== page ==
Now try to use what you have learnt to delete the Cube. If you mess something up, feel free to withdraw or rollback operations by using Ctrl+z or clicking Edit -> Undo History.

At the end of Step 1, only Camera, Cube.002 and Light should be in our scene. But if you are really lazy to delete something, just leave it to Step 2, where we will have more tricks to get it out of the way.

Here is the first template function to delete all the objects in a given collection:

def delete_all_in_collection(collection_name: str):
    for item in[collection_name].objects.values():

Step 2: Modify properties and use methods

If you have followed the steps above perfectly, our cube will have an ugly name, Cube.002, which is really annoying that everyone cannot wait to change it to a brief one. So type the following code in the Console and run it:['Cube.002'].name = 'Cube'
# or equivalently
D.objects['Cube.002'].name = 'Cube'
5['Cube.002'].name = 'Cube'

 # or equivalently

 D.objects['Cube.002'].name = 'Cube'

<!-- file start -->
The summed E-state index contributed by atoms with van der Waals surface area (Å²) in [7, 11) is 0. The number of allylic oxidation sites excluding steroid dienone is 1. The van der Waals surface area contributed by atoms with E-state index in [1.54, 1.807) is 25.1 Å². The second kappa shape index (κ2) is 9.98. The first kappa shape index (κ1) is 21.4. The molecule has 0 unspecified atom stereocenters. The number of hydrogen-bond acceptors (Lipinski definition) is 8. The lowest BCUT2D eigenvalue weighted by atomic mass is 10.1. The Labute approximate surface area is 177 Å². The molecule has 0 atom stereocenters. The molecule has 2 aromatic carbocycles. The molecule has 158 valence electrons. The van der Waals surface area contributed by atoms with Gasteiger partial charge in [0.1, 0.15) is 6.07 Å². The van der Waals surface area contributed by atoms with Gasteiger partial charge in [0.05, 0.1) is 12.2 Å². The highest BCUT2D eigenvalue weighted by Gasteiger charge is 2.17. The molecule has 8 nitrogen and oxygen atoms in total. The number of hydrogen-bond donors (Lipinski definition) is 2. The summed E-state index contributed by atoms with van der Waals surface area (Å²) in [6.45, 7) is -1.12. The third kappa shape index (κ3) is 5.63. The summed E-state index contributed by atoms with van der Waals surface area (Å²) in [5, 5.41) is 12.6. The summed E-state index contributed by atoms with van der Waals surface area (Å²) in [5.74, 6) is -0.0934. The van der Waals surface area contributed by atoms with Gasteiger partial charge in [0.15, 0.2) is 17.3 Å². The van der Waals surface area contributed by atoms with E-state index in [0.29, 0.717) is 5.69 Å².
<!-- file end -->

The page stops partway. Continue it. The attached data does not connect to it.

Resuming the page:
In line#1, we change the name property of the cube from Cube.002 into Cube. Most of the properties of an object can be accessed and modified just like this. Line#3 also works because the console is so considerate that it defines a variable D = in advance for convenient, as you can see in the logged information in your own console.

You may have a question now: How do I know what properties of an object I can access or modify? Well, it could be a perfect chance to introduce the most powerful part of the console, that is, interaction. The Python console is designed to be equiped with automatic prompt and completion using Tab.

Enter only D.objects['Cube']. in the Console and press Tab, we will have a complete list of, not only properties, but also methods of the object as below:

>>> D.objects['Cube'].  # <-Tab pressed->
Note in the above code there is a dot (.) before `Tab`. Try pressing `Tab` without the dot, you will see something different but also interesting.